Agile book sprint

This great book on Perspectives of Agility (in German) was written over the weekend in an agile book sprint by a group in Karlsruhe, and I am following their invitation to ask ‘agile’ questions.

So: How can agile methods cater to the different temperaments and styles — in particular, of those colleagues who just don’t thrive in the synchronous, live, face-to-face meetings?

Our Bundesland is well-known for its tinkerers and inventors (“schwäbische Tüftler und Bastler”), and many of these need a few hours of undisturbed retreat to puzzle about a wicked problem. It is not that they were just generally slower — on the contrary.

And the big advantage of a Sprint being that the short term memory is still fresh during the few days, does well apply for them, too. And they also benefit from the large whiteboards with drawings and post-its that Jake Knapp’s book “Sprint” describes like the collective working memory spanning up the rich big picture, and they also benefit from the effect of Design Thinking which Christina Wodtke so aptly put: “Move memory out of your head into the world” … “see connections”.

It is just that they don’t feel optimally comfortable in the quicker oral discussion. Some people love textual online discussions which are not much slower than face-to-face — still quick enough for the short-term memory — but may be as deep as the literati’s letters of the 18c. This digitalization is still missing in the typical business meetings where the whiteboard is full of paper stickies, and the facilitator is the only one who is able to both read the details and see the overview.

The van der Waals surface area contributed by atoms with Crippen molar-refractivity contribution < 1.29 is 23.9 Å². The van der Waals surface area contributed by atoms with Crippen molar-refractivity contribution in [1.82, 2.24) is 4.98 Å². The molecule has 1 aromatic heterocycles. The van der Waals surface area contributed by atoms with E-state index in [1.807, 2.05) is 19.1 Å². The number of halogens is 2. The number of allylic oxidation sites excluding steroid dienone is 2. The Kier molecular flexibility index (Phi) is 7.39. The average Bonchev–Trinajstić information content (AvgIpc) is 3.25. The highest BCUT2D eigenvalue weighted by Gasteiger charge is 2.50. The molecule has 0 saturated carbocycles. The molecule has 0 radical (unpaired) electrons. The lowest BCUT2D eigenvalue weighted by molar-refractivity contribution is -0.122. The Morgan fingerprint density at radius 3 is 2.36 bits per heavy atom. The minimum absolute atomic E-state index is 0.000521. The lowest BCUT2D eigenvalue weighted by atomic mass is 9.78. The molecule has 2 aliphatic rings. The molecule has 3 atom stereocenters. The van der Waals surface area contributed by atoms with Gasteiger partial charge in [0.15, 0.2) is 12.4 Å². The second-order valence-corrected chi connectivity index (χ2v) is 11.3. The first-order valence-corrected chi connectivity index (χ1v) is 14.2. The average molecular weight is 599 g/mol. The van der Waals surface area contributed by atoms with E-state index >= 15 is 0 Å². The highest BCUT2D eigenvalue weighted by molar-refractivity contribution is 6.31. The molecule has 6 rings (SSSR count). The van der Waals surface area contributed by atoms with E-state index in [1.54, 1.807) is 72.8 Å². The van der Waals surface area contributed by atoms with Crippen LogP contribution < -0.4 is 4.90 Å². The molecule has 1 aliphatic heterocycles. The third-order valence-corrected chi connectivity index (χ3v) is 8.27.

I am sure that a good facilitator will mitigate the discomfort of those who are often falsely referred to as ‘introverts’, and she or he may even try to get them heard among the notorious loud voices. But still, some people just don’t like the interactive rapid-fire so much as seemingly everyone else, and they would prefer to take some written and drawn stuff away into their room, and return the next day with a significant step forward. Otherwise, they may become grim enemies of the Agile and see the frequent stand-up meetings just as humilating pain.

Can Agile leverage their skills, too? (Maybe some software may help which combines details and overview better than the post-its wall?)

Update: See also “Extraversion und die Medienwahl von Projektmanagern” (Extraversion and Media Choice by Project Managers), via Toolblog of Jan 31.

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